Monday, October 20, 2008
Stay Positive - The Hold Steady (Autumn Records 2008)
The Hold Steady
SCQ Rating: 75%
I recall sitting in my ceramic-tiled bachelor apartment, killing the pre-dawn hours away till I was tired enough to sleep, and discovering The Hold Steady. As an exclusive member of a West-end skeleton crew who tore down boxes, stocked shelves and rarely caught daylight, their bar-band brew of heavy guitar riffs, shimmering piano and disaffected but clever lyrics fueled the midnight hours of my nights-off. That album, Boys and Girls in America, became SCQ’s #4 record of 2006 and was a regular party album through the fall. Returning with volume and ideas to spare, Stay Positive is increasingly assorted yet cautiously self-conscious; a record aware of its big shoes to fill.
Looking back, Boys and Girls in America was streamlined in several aspects: Craig Finn’s lyrical characters were edited or omitted, album-encompassing narratives were discarded in favour of general themes, and songs behaved like independent states, united in principle but disconnected from any strict doctrine. That record’s priorities – jaded youth, bad decisions, neglected religion, getting drunk/high – remain in abundance on Stay Positive, a record that narrates a ton of misadventures plus a murder or two. The opening couplet, ‘Construction Summer’ and ‘Sequestered in Memphis’, feel like the confetti-sprayed celebrations of old, but the Minneapolis boys quickly shift gears, offering the cabaret-fables of ‘One for the Cutters’ or the dirt-kicking, Zeppelin III chords of ‘Both Crosses’. Marking this album as moodier than its predecessor, these tracks effectively slow down that E-Street pulse without forsaking listener-interest or betraying their classic-rock rep. If Boys and Girls in America was a party mix-tape, Stay Positive should ideally soundtrack the morning and weekdays after.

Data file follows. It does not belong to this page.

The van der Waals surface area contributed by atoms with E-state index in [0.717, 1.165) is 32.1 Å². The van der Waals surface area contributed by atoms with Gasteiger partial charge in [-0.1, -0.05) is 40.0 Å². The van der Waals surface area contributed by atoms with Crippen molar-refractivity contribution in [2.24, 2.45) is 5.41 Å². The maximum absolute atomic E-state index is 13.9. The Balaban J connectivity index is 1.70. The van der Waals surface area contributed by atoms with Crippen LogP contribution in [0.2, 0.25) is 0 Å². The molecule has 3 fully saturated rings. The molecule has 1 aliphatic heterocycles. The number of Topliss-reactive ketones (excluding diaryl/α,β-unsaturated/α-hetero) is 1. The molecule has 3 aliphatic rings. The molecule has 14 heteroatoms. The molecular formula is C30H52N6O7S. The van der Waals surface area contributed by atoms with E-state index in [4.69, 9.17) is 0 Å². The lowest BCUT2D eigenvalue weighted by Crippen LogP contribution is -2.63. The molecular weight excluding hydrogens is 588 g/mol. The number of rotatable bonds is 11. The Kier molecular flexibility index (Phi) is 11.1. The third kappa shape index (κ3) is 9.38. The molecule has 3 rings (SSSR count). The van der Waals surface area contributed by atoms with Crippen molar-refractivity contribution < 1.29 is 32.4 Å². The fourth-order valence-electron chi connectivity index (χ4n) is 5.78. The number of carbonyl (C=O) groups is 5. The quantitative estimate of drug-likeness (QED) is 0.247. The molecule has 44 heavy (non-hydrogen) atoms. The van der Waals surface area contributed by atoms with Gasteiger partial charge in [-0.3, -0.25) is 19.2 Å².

The Hold Steady still rock though, sometimes heavier than we remembered like on the cutting riff of ‘Yeah Sapphire’ or ‘Slapped Actress’s kick-ass climax where the band surrenders to a sole piano, as Finn reflects “sometimes actresses get slapped, sometimes fake fights turn out bad”, before guitars snap back into action and a rising choir carries the album to sleep. The grit of these songs earn Stay Positive its own identity but occasionally draw lackluster comparisons: ‘Lord I’m Discouraged’ is a similar yet less emotive centerpiece than ‘First Night’ was, while nothing here holds a torch to the cascading momentum of ‘You Can Make Him Like You’.
In any case, the Hold Steady should be commended for branching out; Finn’s vocals are now full-on singing, sporadically sounding identical to the Headstones’ Hugh Dillon, while the band sounds as comfortable as ever. Pushing their signature sound into new bar-booths and alleyways, Stay Positive still captures the possibility of a great night out. However, it lacks some of the innocence and tension that made each dance or drink the start of a great story or the end of the world.